Welcome back to Axios World. Dave is still enjoying his vacation, so I'm back at the helm for today and Monday. (And let's give a round of applause for my colleague, Zach Basu, who held down the fort last week.) Today's edition is 1,159 words — or a 5 minute read.
Photo: Danny Lawson/AFP/Getty Images
Dave has deemed me Axios' chief Brexitologist, but I promised (promised!) myself that I wasn't going to write about the U.K. in this slot today. Unfortunately, the reality that we've found ourselves in has decided that I be given no choice.
It's fanciful to say with certainty how it plays out from here (BuzzFeed News has a fun rundown of all of the possibilities), but here are 3 things that I think are reasonably likely to occur:
1. An election is coming — and soon. Johnson may have failed in his first bid for an early election, but opposition leader Jeremy Corbyn will start to feel the heat to take his message — a second referendum! — to the polls.
2. Johnson's humiliations aren't over. If he wants an election and Labour doesn't trust he won't move the date, he may have to head to the EU to request a Brexit extension past Oct. 31, breaking one of his core promises in the process.
3. There's a surprise waiting in the wings. There are so many insane — but plausible — things that could happen. Johnson could resign to avoid breaking his extension promise, or he might flat out refuse to ask the EU for an extension, which would be against the law.
The bottom line: Pundits will continue their punditry, but we're firmly in uncharted waters here. No one — not even Britain's best and brightest — knows exactly what's coming next.
Carrie Lam speaks to the media in Hong Kong. Photo: Philip Fong/AFP/Getty Images
Hong Kong leader Carrie Lam made the decision yesterday to pull a controversial extradition bill that sparked weeks of huge pro-democracy protests in the city.
And zooming out, the Hong Kong struggle could become another proxy in the U.S.-China superpower battle, given China's "deepening conviction that support for democratic rights in Hong Kong is part of a broader effort to undermine the Communist Party," reports the New York Times.
Worth a read: Wang Chaohua, who took part in the Tiananmen Square protests, reflects on how the demonstrations in Hong Kong compare to 1989's pro-democracy push in The Atlantic.
At least 20 people are dead — with the toll sure to rise — in the Bahamas after Hurricane Dorian pounded the Abaco and Grand Bahama islands, per AP.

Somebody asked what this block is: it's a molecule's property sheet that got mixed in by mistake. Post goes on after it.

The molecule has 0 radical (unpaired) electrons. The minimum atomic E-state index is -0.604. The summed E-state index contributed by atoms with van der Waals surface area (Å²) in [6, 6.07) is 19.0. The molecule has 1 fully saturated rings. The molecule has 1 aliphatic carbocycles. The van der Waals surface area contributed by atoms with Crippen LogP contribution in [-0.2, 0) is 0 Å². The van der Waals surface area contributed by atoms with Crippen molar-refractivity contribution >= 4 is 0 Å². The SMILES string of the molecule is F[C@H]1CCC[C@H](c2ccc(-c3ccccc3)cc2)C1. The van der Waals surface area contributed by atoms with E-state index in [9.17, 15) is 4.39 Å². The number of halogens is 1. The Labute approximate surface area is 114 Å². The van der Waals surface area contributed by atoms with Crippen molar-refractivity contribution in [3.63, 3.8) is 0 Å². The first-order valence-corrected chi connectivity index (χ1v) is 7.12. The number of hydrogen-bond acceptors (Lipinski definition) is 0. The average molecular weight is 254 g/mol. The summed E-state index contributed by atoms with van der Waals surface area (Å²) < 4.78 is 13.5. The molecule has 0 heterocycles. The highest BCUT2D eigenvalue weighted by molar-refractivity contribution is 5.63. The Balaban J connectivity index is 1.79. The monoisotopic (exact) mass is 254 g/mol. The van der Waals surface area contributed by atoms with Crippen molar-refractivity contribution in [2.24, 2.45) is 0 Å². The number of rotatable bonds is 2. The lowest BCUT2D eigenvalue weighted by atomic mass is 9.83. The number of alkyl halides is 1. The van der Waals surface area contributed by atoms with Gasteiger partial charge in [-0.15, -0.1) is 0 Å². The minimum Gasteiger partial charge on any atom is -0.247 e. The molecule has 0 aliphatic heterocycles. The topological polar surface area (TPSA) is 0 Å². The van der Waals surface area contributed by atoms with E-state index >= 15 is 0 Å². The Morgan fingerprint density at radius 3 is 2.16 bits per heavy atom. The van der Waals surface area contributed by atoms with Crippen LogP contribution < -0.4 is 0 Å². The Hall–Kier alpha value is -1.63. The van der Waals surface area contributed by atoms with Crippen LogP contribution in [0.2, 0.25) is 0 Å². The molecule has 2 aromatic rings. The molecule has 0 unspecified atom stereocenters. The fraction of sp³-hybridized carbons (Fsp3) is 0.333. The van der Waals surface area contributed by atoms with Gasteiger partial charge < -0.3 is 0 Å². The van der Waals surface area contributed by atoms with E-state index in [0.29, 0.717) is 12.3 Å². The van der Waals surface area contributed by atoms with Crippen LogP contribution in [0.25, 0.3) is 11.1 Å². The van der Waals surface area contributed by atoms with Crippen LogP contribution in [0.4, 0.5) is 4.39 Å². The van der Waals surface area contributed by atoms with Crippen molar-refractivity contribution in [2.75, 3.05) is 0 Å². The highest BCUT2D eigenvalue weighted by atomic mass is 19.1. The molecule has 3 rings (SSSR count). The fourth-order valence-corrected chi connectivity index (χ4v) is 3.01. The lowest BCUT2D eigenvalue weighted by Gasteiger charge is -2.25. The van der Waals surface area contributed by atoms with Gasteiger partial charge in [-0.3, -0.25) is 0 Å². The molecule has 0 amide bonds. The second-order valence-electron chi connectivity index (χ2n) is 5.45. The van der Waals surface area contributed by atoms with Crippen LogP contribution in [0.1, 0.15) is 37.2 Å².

One area that saw particular devastation is Marsh Harbour's "The Mudd." A shantytown for Haitian immigrants, "it was razed in a matter of hours by Dorian, which reduced it to piles of splintered plywood and two-by-fours" for miles.
Illustration: Rebecca Zisser/Axios
The U.S. is already thinking about Dorian's geopolitical impacts, given the national security implications if China rushes to provide billions in foreign aid to the Bahamas, scoops Axios' Margaret Talev.
The big picture: Trump administration sources tell Axios it's too soon for detailed conversations on how the China rivalry could play out in Dorian's aftermath, but officials involved in diplomacy, national security and foreign assistance understand that it will be part of the equation after the initial response.
Plainclothes members of the South African Police Service patrol a Johannesburg neighborhood this week. Photo: Michele Spatari/AFP/Getty Images
South Africa is facing boycotts from citizens of other African nations after riots against foreigners this week left at least 5 dead and 189 arrested, per the BBC.
Why it matters: "The country has become a magnet for migrants from other parts of Africa," but this is just the latest spasm of violence against foreigners after similar incidents occurred in 2008 and 2015.
For the second year in a row, Vienna is the world's most livable city, according to a survey from the Economist Intelligence Unit.
A bright spot: San Juan, Puerto Rico, was the list's biggest mover, jumping 20 spots to No. 69 thanks to "investments in health care and infrastructure after the devastation wrought by Hurricanes Irma and Maria."
A view of Stage 11 of the Tour de Spain. Photo: Justin Setterfield/Getty Images
"Sorry, I don't think the plesiosaur idea holds up based on the data that we have obtained."— New Zealand scientist Neil Gemmell, whose research indicates that the Loch Ness Monster may actually be a giant eel, per the BBC